The Power of Habit
[why We Do What We Do in Life and Business]Audiobook CD - 2012 | Unabridged ed
NAMED ONE OF THE BEST BOOKS OF THE YEAR BY
The Wall Street Journal * Financial Times
A young woman walks into a laboratory. Over the past two years, she has transformed almost every aspect of her life. She has quit smoking, run a marathon, and been promoted at work. The patterns inside her brain, neurologists discover, have fundamentally changed.
Marketers at Procter & Gamble study videos of people making their beds. They are desperately trying to figure out how to sell a new product called Febreze, on track to be one of the biggest flops in company history. Suddenly, one of them detects a nearly imperceptible pattern--and with a slight shift in advertising, Febreze goes on to earn a billion dollars a year.
An untested CEO takes over one of the largest companies in America. His first order of business is attacking a single pattern among his employees--how they approach worker safety--and soon the firm, Alcoa, becomes the top performer in the Dow Jones.
What do all these people have in common? They achieved success by focusing on the patterns that shape every aspect of our lives.
They succeeded by transforming habits.
In The Power of Habit, award-winning New York Times business reporter Charles Duhigg takes us to the thrilling edge of scientific discoveries that explain why habits exist and how they can be changed. With penetrating intelligence and an ability to distill vast amounts of information into engrossing narratives, Duhigg brings to life a whole new understanding of human nature and its potential for transformation.
Along the way we learn why some people and companies struggle to change, despite years of trying, while others seem to remake themselves overnight. We visit laboratories where neuroscientists explore how habits work and where, exactly, they reside in our brains. We discover how the right habits were crucial to the success of Olympic swimmer Michael Phelps, Starbucks CEO Howard Schultz, and civil-rights hero Martin Luther King, Jr. We go inside Procter & Gamble, Target superstores, Rick Warren's Saddleback Church, NFL locker rooms, and the nation's largest hospitals and see how implementing so-called keystone habits can earn billions and mean the difference between failure and success, life and death.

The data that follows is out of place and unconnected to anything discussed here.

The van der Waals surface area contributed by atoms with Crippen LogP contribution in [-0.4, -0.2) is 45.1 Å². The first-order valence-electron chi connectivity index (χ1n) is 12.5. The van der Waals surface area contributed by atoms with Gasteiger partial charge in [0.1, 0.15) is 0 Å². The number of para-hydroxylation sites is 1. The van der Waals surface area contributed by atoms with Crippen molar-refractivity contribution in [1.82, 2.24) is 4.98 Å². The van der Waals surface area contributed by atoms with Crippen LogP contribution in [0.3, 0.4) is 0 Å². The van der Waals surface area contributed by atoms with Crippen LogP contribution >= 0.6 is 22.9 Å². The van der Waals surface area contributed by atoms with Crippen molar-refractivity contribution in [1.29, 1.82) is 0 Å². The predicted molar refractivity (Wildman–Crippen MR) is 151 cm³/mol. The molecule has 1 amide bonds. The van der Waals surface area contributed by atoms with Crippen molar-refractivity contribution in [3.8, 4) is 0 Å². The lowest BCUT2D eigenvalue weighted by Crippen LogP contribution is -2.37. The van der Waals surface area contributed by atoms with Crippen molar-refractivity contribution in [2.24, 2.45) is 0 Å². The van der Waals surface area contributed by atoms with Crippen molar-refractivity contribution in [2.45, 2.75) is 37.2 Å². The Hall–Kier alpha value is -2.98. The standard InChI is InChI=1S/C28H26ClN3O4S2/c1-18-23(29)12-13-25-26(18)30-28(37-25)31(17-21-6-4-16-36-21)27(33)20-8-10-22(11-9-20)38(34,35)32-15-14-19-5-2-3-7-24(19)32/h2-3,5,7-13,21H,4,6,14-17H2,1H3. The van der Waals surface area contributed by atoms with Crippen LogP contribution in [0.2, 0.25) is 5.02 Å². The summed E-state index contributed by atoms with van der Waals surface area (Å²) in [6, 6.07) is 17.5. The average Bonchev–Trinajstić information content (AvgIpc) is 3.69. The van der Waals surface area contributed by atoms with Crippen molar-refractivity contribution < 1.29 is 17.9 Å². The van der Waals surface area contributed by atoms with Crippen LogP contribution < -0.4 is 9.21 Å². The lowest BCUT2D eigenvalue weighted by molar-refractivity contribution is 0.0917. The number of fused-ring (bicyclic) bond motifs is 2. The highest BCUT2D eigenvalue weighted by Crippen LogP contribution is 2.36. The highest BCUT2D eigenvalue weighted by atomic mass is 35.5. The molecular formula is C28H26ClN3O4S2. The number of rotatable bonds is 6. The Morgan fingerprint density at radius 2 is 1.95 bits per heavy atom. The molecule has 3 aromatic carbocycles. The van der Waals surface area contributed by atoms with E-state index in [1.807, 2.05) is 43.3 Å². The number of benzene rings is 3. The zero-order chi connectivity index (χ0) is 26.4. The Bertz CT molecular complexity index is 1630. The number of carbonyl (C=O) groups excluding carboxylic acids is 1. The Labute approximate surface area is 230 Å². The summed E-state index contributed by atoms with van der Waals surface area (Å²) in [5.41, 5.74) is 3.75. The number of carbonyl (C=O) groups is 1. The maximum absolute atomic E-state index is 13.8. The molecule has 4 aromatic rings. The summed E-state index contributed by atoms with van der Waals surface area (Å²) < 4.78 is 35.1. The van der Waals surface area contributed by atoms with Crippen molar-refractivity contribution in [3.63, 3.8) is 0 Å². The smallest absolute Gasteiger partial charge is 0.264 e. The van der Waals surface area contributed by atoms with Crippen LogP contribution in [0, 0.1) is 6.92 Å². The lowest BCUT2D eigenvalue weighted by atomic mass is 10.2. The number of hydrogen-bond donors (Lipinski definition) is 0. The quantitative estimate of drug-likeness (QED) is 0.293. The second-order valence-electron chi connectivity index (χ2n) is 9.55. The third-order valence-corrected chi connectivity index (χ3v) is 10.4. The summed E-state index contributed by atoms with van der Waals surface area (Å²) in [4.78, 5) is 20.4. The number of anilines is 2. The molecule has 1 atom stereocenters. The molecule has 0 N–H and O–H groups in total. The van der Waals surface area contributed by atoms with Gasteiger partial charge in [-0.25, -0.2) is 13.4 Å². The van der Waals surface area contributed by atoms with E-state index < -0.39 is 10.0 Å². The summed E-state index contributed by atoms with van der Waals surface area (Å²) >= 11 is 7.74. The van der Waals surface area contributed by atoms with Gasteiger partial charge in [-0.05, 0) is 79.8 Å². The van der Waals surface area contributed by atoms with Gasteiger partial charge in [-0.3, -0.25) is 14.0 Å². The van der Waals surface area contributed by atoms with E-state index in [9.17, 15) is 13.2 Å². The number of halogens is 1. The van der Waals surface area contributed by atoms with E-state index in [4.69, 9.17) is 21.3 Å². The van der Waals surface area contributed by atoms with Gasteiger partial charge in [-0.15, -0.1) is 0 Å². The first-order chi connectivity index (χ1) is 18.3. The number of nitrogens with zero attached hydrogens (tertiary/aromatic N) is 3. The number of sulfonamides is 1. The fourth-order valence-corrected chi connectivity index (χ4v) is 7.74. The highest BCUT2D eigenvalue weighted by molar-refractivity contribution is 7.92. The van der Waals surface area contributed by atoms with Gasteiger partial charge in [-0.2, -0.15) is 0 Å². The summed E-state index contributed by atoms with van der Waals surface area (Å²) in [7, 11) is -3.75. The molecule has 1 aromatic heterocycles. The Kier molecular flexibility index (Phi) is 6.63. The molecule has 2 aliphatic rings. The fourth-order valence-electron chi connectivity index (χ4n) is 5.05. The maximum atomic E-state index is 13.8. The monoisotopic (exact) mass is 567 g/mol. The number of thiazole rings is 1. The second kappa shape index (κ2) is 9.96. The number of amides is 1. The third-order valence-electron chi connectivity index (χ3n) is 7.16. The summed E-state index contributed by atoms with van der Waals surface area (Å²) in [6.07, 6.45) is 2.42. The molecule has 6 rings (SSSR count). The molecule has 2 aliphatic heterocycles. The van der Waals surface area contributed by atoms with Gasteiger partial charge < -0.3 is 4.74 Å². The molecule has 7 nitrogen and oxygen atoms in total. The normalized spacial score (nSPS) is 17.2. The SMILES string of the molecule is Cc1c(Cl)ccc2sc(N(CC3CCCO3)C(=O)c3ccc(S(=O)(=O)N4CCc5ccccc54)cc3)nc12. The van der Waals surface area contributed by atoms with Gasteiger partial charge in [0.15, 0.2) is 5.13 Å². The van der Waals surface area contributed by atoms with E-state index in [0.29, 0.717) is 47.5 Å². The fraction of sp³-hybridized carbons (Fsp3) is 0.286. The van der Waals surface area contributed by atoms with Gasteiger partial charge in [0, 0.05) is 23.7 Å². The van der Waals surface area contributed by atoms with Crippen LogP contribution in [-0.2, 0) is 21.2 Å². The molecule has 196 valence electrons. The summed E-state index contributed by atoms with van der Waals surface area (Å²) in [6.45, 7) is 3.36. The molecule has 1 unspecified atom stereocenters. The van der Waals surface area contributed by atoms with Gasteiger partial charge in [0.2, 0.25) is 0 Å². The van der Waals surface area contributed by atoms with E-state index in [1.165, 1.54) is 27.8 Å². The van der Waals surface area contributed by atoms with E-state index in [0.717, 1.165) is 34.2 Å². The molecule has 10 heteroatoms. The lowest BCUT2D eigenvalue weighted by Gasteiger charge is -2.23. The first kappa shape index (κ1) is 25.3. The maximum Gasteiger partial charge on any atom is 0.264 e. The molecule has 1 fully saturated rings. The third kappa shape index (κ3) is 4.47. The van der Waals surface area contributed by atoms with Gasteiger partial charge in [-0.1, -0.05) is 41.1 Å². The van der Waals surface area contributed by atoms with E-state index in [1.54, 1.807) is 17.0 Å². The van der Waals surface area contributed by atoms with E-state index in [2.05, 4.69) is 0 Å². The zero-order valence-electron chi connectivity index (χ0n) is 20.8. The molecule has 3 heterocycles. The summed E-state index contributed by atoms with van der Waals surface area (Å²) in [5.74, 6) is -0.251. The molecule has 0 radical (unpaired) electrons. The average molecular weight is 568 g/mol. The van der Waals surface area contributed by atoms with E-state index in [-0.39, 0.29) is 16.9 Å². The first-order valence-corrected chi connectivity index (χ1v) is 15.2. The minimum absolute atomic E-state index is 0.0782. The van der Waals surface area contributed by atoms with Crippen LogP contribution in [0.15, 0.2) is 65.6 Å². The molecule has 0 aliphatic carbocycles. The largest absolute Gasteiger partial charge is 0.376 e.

At its core, The Power of Habit contains an exhilarating argument: The key to exercising regularly, losing weight, raising exceptional children, becoming more productive, building revolutionary companies and social movements, and achieving success is understanding how habits work.
Habits aren't destiny. As Charles Duhigg shows, by harnessing this new science, we can transform our businesses, our communities, and our lives.
Praise for The Power of Habit
"Sharp, provocative, and useful." --Jim Collins
"Few [books] become essential manuals for business and living. The Power of Habit is an exception. Charles Duhigg not only explains how habits are formed but how to kick bad ones and hang on to the good." -- Financial Times
"A flat-out great read." --David Allen, bestselling author of Getting Things Done: The Art of Stress-Free Productivity
"You'll never look at yourself, your organization, or your world quite the same way." --Daniel H. Pink, bestselling author of Drive and A Whole New Mind
"Entertaining . . . enjoyable . . . fascinating . . . a serious look at the science of habit formation and change." -- The New York Times Book Review
From the Hardcover edition.
From the critics
Age SuitabilityAdd Age Suitability
QuotesAdd a Quote
Habits can be changed, if we understand how they work.
Habits, scientists say, emerge because the brain is constantly looking for ways to save effort.
When a habit emerges, the brain stops fully participating in decision making. It stops working so hard, or diverts focus to other tasks. So... unless you find new routines—the pattern will unfold automatically.
This explains why habits are so powerful: They create neurological cravings. Most of the time, these cravings emerge so gradually that we’re not really aware they exist, so we’re often blind to their influence. But as we associate cues with certain rewards, a subconscious craving emerges in our brains that starts the habit loop spinning.
That’s why signing kids up for piano lessons or sports is so important. It has nothing to do with creating a good musician or a five-year-old soccer star. When you learn to force yourself to practice for an hour or run fifteen laps, you start building self-regulatory strength.
SummaryAdd a Summary
The book contends that basis of most of our actions are based off of this pattern. Cue-response-reward. When repeated enough these patterns are ingrained into us and become habits. The book contends in chapter 3 that we can't eliminate habits, only replace them. To do this you identify the cue, replace with a new action, and then are rewarded. For example if you have a cookie everyday at 3 PM, you instead go for a walk, you have replaced the bad habit. At the end of the book he explains how to change a habit. 1. Identify the routine 2. experiment with different rewards 3. Isolate the cue 4. Develop a plan to have alternatives somewhere in the path.
Common Cues are: location, time, emotional state, other people, immediately proceeding actions. Experiment (failures will provide feedback) until you change your habit.
Frightening or Intense Scenes: I enjoyed most of this book a good deal, and found it to be very well-written and helpful, but the final chapter was rather disturbing, and told in vivid detail. It is a little intense, and I wish I would have been better prepared for that. I recommend it, but wish I would have skipped the last chapter. I wouldn't listen to it with children in the car.